Democrats in the Senate failed Wednesday to muster a 60-vote majority for S. 1843, the Lilly Ledbetter Fair Pay Act.
If the bill had passed, it would have reversed the effects of a May 2007 U.S. Supreme Court decision that restricted workers’ ability to file suits over allegations of pay discrimination resulting from discrimination based on race, sex, religion or national origin.
Supreme Court justices ruled 5-4 that the 1964 Civil Rights Act required Lily Ledbetter, a rubber plant supervisor, to file a pay discrimination suit within 180 days after the discrimination was said to have occurred.
In July 2007, the House voted 225-199 to pass a bill easing the pay discrimination suit restrictions.
Ledbetter bill supporters in the Senate needed a 60-vote majority to block the threat of a filibuster, or potentially never-ending period of debate, and get the bill to the floor.
Only 6 Republican senators voted for sending the bill to the floor; and only 1 Democrat voted against sending the bill to the floor.
Senate Majority Leader Harry Reid, D-Nev., ended up voting against sending the bill to the floor so that he would have standing to ask for a revote.
Sen. Edward Kennedy, D-Mass., says the Ledbetter ruling leaves a “gaping loophole” in civil rights laws.
“Our legislation closes this loophole by making clear that as long as the discrimination continues, a worker’s right to challenge it continues as well,” Kennedy says.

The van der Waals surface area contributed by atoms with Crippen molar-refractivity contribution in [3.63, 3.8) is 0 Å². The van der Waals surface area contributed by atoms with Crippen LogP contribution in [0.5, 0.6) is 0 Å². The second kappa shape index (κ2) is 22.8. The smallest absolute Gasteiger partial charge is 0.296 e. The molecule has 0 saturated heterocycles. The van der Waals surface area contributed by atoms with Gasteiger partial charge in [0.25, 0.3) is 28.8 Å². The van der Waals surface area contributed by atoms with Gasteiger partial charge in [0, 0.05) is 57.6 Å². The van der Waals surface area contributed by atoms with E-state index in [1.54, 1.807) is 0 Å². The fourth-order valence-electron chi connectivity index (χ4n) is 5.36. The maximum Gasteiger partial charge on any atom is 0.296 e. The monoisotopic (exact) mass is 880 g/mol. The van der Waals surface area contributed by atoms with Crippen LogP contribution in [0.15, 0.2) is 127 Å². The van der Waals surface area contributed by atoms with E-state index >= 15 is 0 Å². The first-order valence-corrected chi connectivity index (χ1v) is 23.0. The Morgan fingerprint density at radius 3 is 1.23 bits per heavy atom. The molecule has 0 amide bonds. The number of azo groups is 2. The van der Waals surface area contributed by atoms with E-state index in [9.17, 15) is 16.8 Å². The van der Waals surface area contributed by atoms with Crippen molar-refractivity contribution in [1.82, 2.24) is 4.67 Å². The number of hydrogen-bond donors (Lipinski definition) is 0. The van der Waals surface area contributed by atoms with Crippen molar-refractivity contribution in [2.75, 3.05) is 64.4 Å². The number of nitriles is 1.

President Bush has threatened to veto the bill if it reaches his desk.
“The bill far exceeds the stated purpose of undoing the court’s decision,” and could effectively waive the statute of limitations in pay discrimination cases, White House officials say in a statement.
The American Benefits Council, Washington, which represents large employers, urged senators to reject the bill in its present form.
The proposed bill could raise “serious retirement plan issues that we believe are unresolved in the current draft,” the council writes in the letter.
Under the bill, each payment of compensation on benefits that is lower as a result of past discrimination is deemed a new act of discrimination, the council writes.
“Thus, an employee could file a charge or sue many years after the original action giving rise to the claim actually occurred,” the council writes.